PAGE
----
Lineup

There are two six-cylinder engines, a V8, and an ultra-high performance V10, manual and automatic transmissions and optional all-wheel drive. The 5 Series Sports Wagon is offered only with the more powerful six-cylinder and all-wheel drive. 

The 528i ($45,800) is powered by a 3.0-liter inline-6 generating 230 horsepower. With all 5 Series models, buyers can choose either a six-speed manual or six-speed automatic transmission for the same price. The 528xi ($48,100) adds BMW's xDrive automatic all-wheel drive system. BMW 528 models come with leatherette upholstery, dual-zone automatic climate control with active micro-filtration, an AM/FM/CD stereo with 10 speakers, 17-inch alloy wheels, four power outlets and a rechargeable flashlight in the glovebox. 

The 535i ($51,100) and the all-wheel-drive 535xi ($53,400) and 535 xi Sport Wagon ($55,800) get a 300-horsepower, twin-turbocharged 3.0-liter six. All 535 models add xenon adaptive headlights. A Sport Automatic ($500) transmission adds paddle shift bars on the steering wheel and shifts more crisply in manual mode.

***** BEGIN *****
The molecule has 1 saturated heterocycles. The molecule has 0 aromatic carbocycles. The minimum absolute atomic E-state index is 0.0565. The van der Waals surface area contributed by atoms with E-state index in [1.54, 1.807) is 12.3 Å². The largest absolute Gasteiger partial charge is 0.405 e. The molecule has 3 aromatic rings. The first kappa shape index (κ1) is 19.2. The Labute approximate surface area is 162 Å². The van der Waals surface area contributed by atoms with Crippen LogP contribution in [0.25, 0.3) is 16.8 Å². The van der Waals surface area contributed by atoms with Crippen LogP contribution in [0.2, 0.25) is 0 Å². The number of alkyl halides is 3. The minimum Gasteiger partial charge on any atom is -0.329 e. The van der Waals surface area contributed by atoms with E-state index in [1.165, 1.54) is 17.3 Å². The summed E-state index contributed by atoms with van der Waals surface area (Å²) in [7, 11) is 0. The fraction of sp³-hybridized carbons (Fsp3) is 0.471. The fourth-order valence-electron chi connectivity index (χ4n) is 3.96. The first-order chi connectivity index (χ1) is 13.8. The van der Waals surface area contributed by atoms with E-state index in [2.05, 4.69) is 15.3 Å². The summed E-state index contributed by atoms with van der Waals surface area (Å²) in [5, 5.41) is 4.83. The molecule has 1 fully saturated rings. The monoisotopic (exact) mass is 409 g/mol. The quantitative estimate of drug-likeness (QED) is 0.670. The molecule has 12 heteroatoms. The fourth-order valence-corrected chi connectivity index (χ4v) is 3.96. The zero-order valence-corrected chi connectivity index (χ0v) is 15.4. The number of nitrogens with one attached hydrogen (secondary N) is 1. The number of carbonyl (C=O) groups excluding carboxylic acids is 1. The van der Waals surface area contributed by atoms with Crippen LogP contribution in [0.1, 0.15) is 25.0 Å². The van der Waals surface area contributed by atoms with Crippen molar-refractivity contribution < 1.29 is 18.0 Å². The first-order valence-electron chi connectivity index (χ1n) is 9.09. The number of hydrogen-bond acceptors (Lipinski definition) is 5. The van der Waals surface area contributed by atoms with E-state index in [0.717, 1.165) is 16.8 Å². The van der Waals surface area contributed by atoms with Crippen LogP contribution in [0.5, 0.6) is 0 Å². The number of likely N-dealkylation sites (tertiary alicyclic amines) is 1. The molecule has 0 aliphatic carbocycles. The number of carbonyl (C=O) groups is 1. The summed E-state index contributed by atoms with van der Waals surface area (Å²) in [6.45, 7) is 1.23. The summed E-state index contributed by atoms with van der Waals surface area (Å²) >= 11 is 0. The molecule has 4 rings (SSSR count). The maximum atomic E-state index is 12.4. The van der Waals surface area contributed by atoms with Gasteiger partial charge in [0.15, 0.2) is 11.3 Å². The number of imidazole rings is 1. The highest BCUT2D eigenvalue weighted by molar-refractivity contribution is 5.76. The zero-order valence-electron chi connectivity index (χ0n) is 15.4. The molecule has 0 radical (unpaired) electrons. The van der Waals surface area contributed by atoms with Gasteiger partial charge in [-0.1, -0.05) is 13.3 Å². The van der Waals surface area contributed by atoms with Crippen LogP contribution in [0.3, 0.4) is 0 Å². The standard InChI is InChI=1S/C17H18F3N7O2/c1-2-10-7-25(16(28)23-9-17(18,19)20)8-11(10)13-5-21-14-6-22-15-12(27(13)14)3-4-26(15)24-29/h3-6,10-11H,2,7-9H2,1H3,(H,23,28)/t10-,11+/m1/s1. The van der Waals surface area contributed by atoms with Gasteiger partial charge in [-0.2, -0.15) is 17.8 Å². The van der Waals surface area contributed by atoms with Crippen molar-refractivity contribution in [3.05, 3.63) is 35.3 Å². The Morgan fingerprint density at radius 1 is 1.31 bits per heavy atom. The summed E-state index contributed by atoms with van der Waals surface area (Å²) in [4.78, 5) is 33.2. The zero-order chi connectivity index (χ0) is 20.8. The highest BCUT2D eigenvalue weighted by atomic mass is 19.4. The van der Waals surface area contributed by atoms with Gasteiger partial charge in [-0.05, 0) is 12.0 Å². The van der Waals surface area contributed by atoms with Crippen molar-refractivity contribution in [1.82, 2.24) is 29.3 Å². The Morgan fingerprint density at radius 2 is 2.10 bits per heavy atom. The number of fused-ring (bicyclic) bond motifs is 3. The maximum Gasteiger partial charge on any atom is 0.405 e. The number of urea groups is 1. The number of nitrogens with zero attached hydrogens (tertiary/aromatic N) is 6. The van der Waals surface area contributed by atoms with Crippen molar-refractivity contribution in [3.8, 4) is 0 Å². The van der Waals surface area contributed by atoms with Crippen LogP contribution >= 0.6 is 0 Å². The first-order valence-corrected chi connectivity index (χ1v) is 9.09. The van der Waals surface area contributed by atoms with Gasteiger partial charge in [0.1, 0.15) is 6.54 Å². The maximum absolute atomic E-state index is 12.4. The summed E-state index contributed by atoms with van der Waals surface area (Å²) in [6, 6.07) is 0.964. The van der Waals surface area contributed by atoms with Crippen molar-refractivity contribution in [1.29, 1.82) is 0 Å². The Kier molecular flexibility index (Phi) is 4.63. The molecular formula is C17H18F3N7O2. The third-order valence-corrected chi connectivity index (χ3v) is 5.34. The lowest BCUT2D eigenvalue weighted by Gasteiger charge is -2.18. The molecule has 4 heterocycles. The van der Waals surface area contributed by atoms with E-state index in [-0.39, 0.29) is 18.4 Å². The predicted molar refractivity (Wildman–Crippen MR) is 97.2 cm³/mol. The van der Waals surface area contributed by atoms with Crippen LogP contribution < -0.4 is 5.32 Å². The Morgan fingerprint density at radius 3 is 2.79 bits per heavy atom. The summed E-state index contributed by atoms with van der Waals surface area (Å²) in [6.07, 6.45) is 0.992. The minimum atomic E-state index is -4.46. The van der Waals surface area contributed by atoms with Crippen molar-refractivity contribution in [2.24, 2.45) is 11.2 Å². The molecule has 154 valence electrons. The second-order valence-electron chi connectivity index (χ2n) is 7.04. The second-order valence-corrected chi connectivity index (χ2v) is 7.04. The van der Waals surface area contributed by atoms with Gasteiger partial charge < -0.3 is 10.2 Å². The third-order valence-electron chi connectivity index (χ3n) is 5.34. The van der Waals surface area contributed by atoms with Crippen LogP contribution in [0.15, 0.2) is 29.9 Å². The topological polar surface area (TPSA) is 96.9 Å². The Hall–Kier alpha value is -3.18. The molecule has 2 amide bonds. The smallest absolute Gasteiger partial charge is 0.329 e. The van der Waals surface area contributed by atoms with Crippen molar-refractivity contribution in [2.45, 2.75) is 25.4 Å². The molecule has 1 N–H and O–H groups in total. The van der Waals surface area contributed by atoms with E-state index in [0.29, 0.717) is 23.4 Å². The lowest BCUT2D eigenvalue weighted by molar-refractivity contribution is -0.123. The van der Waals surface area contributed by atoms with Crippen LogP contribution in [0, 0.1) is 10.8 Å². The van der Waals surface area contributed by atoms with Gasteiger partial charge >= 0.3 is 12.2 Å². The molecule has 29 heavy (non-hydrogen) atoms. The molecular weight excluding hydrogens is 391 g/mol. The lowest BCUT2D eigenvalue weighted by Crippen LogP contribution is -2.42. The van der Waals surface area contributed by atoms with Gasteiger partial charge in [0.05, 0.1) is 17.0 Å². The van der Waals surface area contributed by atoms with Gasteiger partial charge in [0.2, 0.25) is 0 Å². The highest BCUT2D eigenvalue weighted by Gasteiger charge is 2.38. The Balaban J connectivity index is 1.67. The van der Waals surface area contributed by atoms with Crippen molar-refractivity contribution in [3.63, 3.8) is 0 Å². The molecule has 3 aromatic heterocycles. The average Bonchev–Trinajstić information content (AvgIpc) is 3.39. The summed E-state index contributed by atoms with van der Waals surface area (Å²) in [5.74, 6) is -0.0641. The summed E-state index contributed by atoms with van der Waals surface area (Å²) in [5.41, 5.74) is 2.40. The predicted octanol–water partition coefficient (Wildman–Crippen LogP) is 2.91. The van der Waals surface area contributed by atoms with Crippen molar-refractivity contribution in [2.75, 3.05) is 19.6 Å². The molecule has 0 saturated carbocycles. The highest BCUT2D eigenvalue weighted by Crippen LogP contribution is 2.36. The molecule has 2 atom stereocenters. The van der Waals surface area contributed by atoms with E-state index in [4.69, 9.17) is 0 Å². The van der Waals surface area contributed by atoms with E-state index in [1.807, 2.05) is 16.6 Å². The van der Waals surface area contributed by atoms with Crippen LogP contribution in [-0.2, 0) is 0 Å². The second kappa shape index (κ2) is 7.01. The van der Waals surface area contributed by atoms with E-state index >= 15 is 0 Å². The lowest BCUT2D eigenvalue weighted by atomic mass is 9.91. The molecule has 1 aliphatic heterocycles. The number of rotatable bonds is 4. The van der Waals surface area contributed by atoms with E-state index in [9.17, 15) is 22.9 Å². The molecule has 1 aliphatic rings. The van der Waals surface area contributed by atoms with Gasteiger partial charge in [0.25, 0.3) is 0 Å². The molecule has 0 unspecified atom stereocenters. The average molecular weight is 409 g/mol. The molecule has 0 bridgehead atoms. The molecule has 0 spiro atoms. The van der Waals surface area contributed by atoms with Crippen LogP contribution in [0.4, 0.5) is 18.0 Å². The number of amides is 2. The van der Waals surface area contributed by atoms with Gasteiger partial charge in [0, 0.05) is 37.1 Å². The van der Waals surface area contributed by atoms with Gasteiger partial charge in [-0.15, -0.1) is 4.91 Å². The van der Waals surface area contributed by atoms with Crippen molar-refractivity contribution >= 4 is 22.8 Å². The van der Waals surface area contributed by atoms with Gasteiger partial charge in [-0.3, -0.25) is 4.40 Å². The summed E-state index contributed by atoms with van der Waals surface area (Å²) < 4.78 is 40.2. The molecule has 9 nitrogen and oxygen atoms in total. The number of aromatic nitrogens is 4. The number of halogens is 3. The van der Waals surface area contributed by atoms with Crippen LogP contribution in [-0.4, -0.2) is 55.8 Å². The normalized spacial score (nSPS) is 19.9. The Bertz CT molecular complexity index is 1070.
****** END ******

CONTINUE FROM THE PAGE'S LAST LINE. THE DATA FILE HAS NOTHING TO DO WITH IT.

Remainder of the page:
The Premium Package for 528i ($2,400) and 535i ($2,200) adds Dakota leather upholstery, a universal garage door opener and the swanky interior lighting package with ambient light, auto-dimming and outside approach lighting. 

The BMW 550i ($60,400) is powered by a 360-hp 4.8-liter V8. The 550i comes with Park Distance Control parking assist and all the features in the Premium Package. 

The M5 ($85,500) is powered by a hand-built 500-hp 5.0-liter V10, with suspension and brakes enhanced to match all the power, and a choice of six-speed manual or seven-speed Sequential Manual Gearbox. 

The Lane Departure Warning system ($950) is camera based, and notifies the driver via mild steering-wheel vibration of any movement that might indicate an inadvertent lane change. The Stop and Go feature for Active Cruise Control ($2,400) is uses radar to keep the 5 Series from moving too close to the car ahead without driver intervention; the Stop and Go system works even in heavy traffic, accommodating speeds all the way down to a complete stop, and then resuming to the set speed.